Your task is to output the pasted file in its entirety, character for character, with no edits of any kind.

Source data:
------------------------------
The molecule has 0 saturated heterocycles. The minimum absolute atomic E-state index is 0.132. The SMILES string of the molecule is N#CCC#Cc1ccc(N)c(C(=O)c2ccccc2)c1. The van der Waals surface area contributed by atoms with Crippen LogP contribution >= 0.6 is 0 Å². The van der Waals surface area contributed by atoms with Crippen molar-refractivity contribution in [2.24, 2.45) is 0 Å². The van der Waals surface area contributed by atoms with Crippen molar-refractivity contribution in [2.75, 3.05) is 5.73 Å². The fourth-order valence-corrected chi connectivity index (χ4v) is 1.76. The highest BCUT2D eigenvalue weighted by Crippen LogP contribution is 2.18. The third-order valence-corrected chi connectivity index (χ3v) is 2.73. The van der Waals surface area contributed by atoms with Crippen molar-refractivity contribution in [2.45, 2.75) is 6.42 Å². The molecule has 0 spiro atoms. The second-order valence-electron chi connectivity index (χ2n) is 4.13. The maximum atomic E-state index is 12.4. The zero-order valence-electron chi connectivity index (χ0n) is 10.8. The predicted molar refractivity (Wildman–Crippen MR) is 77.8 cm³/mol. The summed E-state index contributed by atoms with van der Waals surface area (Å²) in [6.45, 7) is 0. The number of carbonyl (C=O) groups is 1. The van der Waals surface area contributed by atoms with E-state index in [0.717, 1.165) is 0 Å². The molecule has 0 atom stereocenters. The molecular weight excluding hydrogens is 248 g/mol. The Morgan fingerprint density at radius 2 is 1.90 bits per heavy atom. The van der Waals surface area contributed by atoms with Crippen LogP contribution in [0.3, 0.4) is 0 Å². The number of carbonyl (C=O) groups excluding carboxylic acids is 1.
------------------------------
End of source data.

The molecule has 0 saturated heterocycles. The minimum absolute atomic E-state index is 0.132. The SMILES string of the molecule is N#CCC#Cc1ccc(N)c(C(=O)c2ccccc2)c1. The van der Waals surface area contributed by atoms with Crippen LogP contribution >= 0.6 is 0 Å². The van der Waals surface area contributed by atoms with Crippen molar-refractivity contribution in [2.24, 2.45) is 0 Å². The van der Waals surface area contributed by atoms with Crippen molar-refractivity contribution in [2.75, 3.05) is 5.73 Å². The fourth-order valence-corrected chi connectivity index (χ4v) is 1.76. The highest BCUT2D eigenvalue weighted by Crippen LogP contribution is 2.18. The third-order valence-corrected chi connectivity index (χ3v) is 2.73. The van der Waals surface area contributed by atoms with Crippen molar-refractivity contribution in [2.45, 2.75) is 6.42 Å². The molecule has 0 spiro atoms. The second-order valence-electron chi connectivity index (χ2n) is 4.13. The maximum atomic E-state index is 12.4. The zero-order valence-electron chi connectivity index (χ0n) is 10.8. The predicted molar refractivity (Wildman–Crippen MR) is 77.8 cm³/mol. The summed E-state index contributed by atoms with van der Waals surface area (Å²) in [6.45, 7) is 0. The number of carbonyl (C=O) groups is 1. The van der Waals surface area contributed by atoms with E-state index in [0.717, 1.165) is 0 Å². The molecule has 0 atom stereocenters. The molecular weight excluding hydrogens is 248 g/mol. The Morgan fingerprint density at radius 2 is 1.90 bits per heavy atom. The van der Waals surface area contributed by atoms with Crippen LogP contribution in [0.3, 0.4) is 0 Å². The number of carbonyl (C=O) groups excluding carboxylic acids is 1.